Balancing Access to Medications and Psychosocial Treatments

  • Patricia A. Areán
  • Anna Ratzliff


Despite a noted patient preference for psychosocial treatments (defined here as psychotherapy, counseling, coaching, and case management), people receiving mental health care in the United States are more likely to be treated with medications than they are with psychosocial treatments. While there are problems with inappropriate use of medications, including both undertreatment and overtreatment, there is little doubt that psychosocial treatments are underused, and that is the focus of this chapter. The disconnect between patient preferences and services used is due to several policy-level factors. There is no shared consensus or viable information source to determine which psychosocial treatments are evidence-based, clinician training is poorly regulated, credentialing and licensure practices often are not competency based, location of care is inconvenient, it is complicated to measure quality of care, and there are no incentives to offer evidence-based treatment. In this chapter, we discuss these limitations and offer examples of successful programs that specifically address these problems. We end with a series of recommendations to policy makers in the United States to ensure patients with mental health challenges are guaranteed access to the treatments they need and prefer.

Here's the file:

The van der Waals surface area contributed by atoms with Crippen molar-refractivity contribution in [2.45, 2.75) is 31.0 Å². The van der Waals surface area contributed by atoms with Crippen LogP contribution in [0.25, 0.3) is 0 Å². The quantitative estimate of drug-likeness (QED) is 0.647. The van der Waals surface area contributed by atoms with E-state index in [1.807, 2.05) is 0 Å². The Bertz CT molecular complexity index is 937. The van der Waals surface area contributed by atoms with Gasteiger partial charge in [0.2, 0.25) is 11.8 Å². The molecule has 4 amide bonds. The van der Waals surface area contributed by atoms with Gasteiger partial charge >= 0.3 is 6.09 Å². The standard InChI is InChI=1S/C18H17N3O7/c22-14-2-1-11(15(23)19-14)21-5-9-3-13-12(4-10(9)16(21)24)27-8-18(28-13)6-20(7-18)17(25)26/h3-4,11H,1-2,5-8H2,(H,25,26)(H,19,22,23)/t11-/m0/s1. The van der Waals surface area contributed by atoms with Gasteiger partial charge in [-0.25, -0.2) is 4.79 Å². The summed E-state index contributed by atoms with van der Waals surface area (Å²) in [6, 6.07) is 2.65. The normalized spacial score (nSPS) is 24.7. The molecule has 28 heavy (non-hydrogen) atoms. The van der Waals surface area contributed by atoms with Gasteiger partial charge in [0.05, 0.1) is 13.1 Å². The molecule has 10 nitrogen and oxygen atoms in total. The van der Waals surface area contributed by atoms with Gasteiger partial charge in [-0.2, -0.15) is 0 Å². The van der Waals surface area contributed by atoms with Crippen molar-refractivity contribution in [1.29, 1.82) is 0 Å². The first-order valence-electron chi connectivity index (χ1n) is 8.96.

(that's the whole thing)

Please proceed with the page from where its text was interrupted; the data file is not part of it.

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Copyright information

© The Author(s) 2020

Authors and Affiliations

  • Patricia A. Areán
    • 1
  • Anna Ratzliff
    • 2
  1. 1.Department of Psychiatry and Behavioral Sciences, UW ALACRITY CenterUniversity of WashingtonSeattleUSA
  2. 2.Department of Psychiatry and Behavioral Sciences, AIMS CenterUniversity of WashingtonSeattleUSA

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